Transport spending 'skewed towards London'

Canary Wharf Crossrail station Crossrail is one of the biggest infrastructure investments in London

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The government spends more money on transport projects for Londoners than on those for the rest of the country combined, a think tank says.

The Institute for Public Policy Research North says £2,700 is spent per person in London compared with £5 per head in the north-east of England.

In a report out this week IPPR North says there is a "sharp disparity".

The government says its investment strategy is to maximise economic benefits for the country as a whole.

'Deeply unfair'

Ed Cox, Director of IPPR North, said: "Skewed spending benefiting London and the south-east is nothing new but these new figures are truly shocking and will strike most people as deeply unfair."

The BBC's Transport Correspondent Richard Lister says the report claims the infrastructure strategy is "entrenching the North-South divide".

IPPR North says almost half of the 20 biggest taxpayer-funded transport projects benefit only London and the south-east.


  • London - £2,731
  • South-east of England - £792
  • East Midlands - £311
  • West Midlands - £269
  • Yorkshire and Humberside - £201
  • North-west of England - £134
  • Eastern England - £43
  • South-west of England - £19
  • North-east of England - £5

The Department for Transport said London is a global capital which supports a large number of commuters and it points out the government had recently approved additional investment of £1.4bn in transport schemes outside London.

But analysis by IPPR North shows almost half of major transport projects involving public funding benefit only London and the south-east, accounting for 84% of planned spending.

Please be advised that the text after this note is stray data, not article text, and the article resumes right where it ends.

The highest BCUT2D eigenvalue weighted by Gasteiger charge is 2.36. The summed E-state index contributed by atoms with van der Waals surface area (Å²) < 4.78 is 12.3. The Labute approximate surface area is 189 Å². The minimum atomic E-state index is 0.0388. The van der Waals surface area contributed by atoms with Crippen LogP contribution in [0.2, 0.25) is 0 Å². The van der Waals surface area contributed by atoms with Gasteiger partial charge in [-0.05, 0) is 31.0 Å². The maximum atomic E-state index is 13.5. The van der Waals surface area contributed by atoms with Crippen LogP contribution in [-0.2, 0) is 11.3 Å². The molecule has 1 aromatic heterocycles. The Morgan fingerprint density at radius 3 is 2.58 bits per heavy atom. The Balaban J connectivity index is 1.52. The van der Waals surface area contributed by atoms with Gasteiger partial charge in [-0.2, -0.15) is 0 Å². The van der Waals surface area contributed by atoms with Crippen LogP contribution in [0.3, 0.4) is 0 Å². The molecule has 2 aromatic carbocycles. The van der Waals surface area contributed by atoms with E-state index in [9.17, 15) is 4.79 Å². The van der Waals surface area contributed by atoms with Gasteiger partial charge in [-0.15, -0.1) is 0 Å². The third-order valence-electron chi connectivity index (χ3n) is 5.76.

IPPR North says the "cost benefit analysis" equation currently used to decide where investment is targeted is wrong and that lack of spending constrains growth in the north of England.

Mr Cox conceded that much of the spending in London was due to the Olympics but he added: "If the government continue to use a system that reinforces the dominance of London and the south-east we'll all be worse-off in the long-run as the south becomes more congested while the north continues to fall behind in terms of growth."

IPPR North has called for a review of all future infrastructure projects ahead of the 2014 Spending Review.


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  • rate this

    Comment number 69.

    London gets Crossrail and Thameslink, Manchester gets Metrolink and Northern Hub. Over 1 billion journeys were made on the tube last year, that's about the same as the whole National Rail network. Network Rail is spending £5 bn on the Great Western & spent £9bn on the West Coast. Nottingham & Edinburgh are getting tram extensions/trams. But I do believe more needs to be spent elsewhere too.

  • rate this

    Comment number 55.

    The glaringly obvious point to be made, here, is that transport spending in London doesn't just benefit local residents. It's all the people who commute in to work every day, tourists, students, visitors to theatres and galleries, people travelling through to other destinations, and the rest. Yes, the disproportionate spending in the capital is grossly unfair, but your figures are misleading.

  • rate this

    Comment number 46.

    I'm incredulous, aghast, stunned & astonished!. Spending skewed towards London? We've known this for years. Lottery money to the Brighouse & Rastrick Brass Band.............or a capital arts project or opera? To be skewed even more by the London Olympics? And blaming the Tories for this inequality? Presumably there was a huge swing in spending when Labour left power? No, I didn't think so.

  • rate this

    Comment number 32.

    There are approximately 8 million people who live in Greater London.
    Only 5 million in Scotland. It seems logical that such a high population density in one area needs money spent on transport. Factor in also all the tourists and then the Olympics.
    I live in Scotland, I am Scottish but even I can see London has a good claim to the money being spent on its transport system .

  • rate this

    Comment number 29.

    The cost is probably due to the "engineering works" which have for years closed the Underground at the weekend. The system became dilapidated. The problem is, even the Jubilee and DLR, which are new lines, needed work as well. So were these new lines poorly constructed in the first place? In 2002 the metro in Prague was flooded to street level. It was rebuilt in one year!! Why so slow here?


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